It takes courage to seek help. It really does. Because you have to lay out the fact that you are emotionally troubled before a medical professional and admit that you can’t do it on your own. That is one of the hardest things there is to do, I think. To admit that you are not perfect. To admit that you can’t do it on your own.

Well, if it makes it any easier, let me just spell it out for you..

You are not perfect. No one is. Do not hold yourself to an unattainable standard.

There are many reasons why you might need help, and I am a firm believer in the fact that at some point in their lives, everyone needs help. With that being said, this post is going to focus primarily on parents who need help.

Sometimes it’s just needing someone to talk to, and sometimes its medication.  There. I said the dreaded word. Medication! Medication. Medication. Medication.

One of the things that irks me (and I let them know about it) is when some of my friends say things like “I know I shouldn’t complain/be depressed about my life, after all, look at what you’re going through with your kids.” Or “I shouldn’t complain to YOU about stuff.”

…Just because I’m going through some pretty severe issues with my kids does not mean that your problems are any less important to you. Nor does it mean your problems are any less important to me (if you’re a good friend). You have every right to vent about the troubles that you are having. You can’t help the fact that you get depressed. You can’t help that you struggle with your emotions.

…and if you’re a good friend of mine, why shouldn’t you complain to me? Do you think I’m incapable of listening? Do you think that I’m only your friend so you can listen to me? No. Friendship is a two-way street, and I would not be a good friend if I could not take five minutes to listen to you when you needed me to. Period. We all have stress. We all have issues. We all need help at some point.

It is perfectly okay to say “My life sucks right now.” Because if you haven’t acknowledged that at some point in your life, then either you’ve lead the most perfect existence ever or… wow, can you tell me what you’re smoking and where I can get some of that?!



Specific Parent Situation Stressors

Stay-At-Home Mom/Dad /Parent(SAHM/SAHD/SAHP):  I can’t imagine the sheer stress involved in being a stay-at-home parent. I also know that for me, at least, stress leads to depression. I love my kids. I love my kids with all my heart. However, wow, I need a break from them. There are days when I look forward to going to work simply because my four-year-old and I need a bit of a break from each other. (Aka: Momma needs some grown-up time!) Being a parent is a 24-hour job. Workplaces are required to give you at least a few breaks if you work a certain amount of hours. Unfortunately, as a SAHP, you don’t necessarily get those breaks.  Even if the kid(s) is sleeping, its not like you can get out of the house and go have a drink with friends. No, you have to stay in the house because your significant other (if you have one) is probably at work, and you can’t leave kids by themselves.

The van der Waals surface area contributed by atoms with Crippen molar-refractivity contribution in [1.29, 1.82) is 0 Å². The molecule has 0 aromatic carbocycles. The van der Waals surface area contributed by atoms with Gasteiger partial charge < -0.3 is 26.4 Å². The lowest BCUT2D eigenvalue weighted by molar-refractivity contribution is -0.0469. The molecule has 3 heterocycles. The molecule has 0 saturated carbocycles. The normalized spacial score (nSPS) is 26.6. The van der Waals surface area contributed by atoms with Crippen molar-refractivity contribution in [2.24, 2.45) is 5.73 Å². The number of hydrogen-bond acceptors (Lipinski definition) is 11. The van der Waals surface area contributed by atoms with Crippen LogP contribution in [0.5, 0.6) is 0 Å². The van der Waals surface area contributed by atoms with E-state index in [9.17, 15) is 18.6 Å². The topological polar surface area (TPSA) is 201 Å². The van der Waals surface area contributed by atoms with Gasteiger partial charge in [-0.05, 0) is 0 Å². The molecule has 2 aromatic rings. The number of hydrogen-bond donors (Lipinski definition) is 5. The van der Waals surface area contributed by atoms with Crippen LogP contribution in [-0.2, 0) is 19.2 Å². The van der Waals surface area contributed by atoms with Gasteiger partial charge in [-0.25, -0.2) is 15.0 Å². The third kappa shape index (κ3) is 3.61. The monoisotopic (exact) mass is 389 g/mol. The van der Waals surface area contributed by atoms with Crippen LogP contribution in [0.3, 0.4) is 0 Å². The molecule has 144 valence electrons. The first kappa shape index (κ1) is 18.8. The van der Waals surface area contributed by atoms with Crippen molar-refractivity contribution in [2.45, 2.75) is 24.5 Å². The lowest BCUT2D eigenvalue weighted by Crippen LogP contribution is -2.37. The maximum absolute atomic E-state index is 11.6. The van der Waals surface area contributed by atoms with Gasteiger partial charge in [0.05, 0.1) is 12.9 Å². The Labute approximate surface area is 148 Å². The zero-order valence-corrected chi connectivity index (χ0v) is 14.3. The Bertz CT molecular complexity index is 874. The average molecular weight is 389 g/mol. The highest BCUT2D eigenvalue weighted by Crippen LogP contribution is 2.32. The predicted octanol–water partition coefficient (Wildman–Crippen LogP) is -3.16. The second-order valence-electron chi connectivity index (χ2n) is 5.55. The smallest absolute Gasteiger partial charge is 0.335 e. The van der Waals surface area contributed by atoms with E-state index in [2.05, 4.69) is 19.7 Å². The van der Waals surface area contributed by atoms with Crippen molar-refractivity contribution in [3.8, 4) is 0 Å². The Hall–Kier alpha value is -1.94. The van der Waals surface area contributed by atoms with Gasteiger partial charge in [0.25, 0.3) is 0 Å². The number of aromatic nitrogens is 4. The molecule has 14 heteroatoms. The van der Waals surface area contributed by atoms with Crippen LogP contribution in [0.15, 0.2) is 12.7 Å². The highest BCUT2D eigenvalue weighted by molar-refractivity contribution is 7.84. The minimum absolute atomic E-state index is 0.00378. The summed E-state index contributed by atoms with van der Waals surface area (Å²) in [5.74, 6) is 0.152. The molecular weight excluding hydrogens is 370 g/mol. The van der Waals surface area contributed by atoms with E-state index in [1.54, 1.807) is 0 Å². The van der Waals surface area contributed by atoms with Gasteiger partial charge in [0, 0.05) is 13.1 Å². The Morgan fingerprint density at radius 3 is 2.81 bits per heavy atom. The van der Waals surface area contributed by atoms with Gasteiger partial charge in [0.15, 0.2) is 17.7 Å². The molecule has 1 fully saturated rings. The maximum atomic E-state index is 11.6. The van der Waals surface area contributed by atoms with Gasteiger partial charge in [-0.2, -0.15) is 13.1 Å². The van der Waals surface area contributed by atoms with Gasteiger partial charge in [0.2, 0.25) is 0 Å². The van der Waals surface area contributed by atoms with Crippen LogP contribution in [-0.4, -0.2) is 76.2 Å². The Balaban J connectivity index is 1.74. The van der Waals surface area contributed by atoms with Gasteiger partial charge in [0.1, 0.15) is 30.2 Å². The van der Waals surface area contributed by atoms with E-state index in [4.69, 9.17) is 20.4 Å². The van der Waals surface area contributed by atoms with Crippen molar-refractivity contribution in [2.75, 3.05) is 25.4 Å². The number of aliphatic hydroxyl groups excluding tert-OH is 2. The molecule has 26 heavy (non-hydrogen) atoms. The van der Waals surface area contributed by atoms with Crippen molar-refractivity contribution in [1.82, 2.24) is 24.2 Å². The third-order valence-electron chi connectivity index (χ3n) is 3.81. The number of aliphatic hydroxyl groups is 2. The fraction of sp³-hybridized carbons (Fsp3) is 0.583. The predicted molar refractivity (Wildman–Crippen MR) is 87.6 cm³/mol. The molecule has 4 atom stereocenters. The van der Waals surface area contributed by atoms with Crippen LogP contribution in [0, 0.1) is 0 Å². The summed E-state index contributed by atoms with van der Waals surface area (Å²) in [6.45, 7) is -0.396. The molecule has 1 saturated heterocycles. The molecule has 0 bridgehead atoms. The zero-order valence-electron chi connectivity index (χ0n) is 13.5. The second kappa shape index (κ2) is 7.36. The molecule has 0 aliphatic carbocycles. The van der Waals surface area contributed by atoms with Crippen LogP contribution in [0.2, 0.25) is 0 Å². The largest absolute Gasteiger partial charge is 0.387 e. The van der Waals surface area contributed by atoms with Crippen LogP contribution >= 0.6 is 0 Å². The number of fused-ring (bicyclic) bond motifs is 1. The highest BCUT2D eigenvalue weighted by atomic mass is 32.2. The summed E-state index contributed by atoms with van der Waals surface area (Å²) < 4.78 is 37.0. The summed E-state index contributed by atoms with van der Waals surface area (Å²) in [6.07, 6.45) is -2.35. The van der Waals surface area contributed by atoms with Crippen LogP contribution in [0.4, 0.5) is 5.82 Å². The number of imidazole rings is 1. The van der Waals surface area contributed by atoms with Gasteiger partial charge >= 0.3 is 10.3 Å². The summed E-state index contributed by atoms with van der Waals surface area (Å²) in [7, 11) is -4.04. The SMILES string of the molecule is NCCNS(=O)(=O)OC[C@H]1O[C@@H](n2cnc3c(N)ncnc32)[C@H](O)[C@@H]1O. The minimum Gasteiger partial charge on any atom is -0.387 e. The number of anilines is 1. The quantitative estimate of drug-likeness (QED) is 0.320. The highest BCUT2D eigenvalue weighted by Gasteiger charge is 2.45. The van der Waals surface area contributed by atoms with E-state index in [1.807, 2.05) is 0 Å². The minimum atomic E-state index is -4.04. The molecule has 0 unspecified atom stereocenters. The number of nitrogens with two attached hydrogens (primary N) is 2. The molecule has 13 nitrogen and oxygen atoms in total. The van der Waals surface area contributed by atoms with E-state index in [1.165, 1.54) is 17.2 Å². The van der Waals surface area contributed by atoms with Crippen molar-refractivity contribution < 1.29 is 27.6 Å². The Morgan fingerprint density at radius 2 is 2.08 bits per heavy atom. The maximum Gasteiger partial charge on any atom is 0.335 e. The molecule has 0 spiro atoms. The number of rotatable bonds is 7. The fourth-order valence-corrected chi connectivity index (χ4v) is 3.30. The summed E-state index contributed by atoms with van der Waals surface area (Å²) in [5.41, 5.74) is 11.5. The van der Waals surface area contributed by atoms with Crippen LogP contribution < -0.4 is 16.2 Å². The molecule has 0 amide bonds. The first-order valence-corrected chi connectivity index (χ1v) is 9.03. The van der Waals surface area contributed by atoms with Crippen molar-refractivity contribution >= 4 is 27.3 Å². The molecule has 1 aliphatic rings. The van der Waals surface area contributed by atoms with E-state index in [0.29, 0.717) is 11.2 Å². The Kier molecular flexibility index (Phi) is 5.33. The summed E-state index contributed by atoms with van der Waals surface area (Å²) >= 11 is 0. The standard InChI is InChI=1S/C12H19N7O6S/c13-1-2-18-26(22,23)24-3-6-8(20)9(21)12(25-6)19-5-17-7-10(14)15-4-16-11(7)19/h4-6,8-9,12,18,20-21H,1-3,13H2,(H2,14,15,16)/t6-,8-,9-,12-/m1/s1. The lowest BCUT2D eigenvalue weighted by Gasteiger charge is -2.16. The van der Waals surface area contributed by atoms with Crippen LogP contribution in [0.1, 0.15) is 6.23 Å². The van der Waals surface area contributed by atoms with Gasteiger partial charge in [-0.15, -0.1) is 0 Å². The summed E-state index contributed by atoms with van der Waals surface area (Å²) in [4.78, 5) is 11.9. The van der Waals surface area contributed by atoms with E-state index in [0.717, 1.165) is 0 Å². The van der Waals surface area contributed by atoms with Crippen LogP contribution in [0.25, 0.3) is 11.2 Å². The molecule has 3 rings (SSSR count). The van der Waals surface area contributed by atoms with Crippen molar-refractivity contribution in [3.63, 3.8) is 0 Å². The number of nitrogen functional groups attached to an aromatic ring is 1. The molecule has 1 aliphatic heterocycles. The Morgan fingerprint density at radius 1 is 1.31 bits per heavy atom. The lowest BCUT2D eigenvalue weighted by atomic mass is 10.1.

There are some people who genuinely seem to love being a SAHP. I don’t understand it. When I talk to one of these rare individuals, who seem completely cool with all parts of it, I just want to tilt my head to the side, and go “eh?” Those are generally the people who have chosen to stay home because they could make that choice.

The majority of my friends that are SAHMs made the choice because it made the most sense financially. Babysitters are expensive! Some of them would be working just to pay for gas and the babysitter. So that choice wasn’t really even a choice. It was common sense.

Those are the ones I feel sorry for. Because (and as I say this I’m mentally waving an arm frantically over my head going “ME! ME ME ME!”) some people are just not meant to be SAHPs. I think most of us who are not meant to can admit that too.  My love for my children is a constant, unchanging thing. I like my children (specifically my 4 year old – lol) a lot more after an 8 hour break from them.

My advice:  The internet is a wonderful thing. Look to see if there are any SAHP groups in your area. There probably are. If not – maybe you could start one. Also, FB is an awesome way to communicate. Talk with people. I’m sure if you’re a SAHP, you probably know at least one other one on FB. People going through similar situations get it like no one else can. Talk about it when you’re stressed! Don’t underestimate the power of a feel-good song playing loud as you sing at the top of your lungs and dance around the house (with or without your kids).  Exercise! Take your kids out for walks! Play soccer with them. Get moving and get happy =) And you know what? If talking and laughing/dancing/singing /exercise don’t seem to help you…  You can (provided you have insurance) talk to a shrink and/or get medication.

There is no harm in shrinks or meds. There really isn’t. There are even medications that are safe for breastfeeding.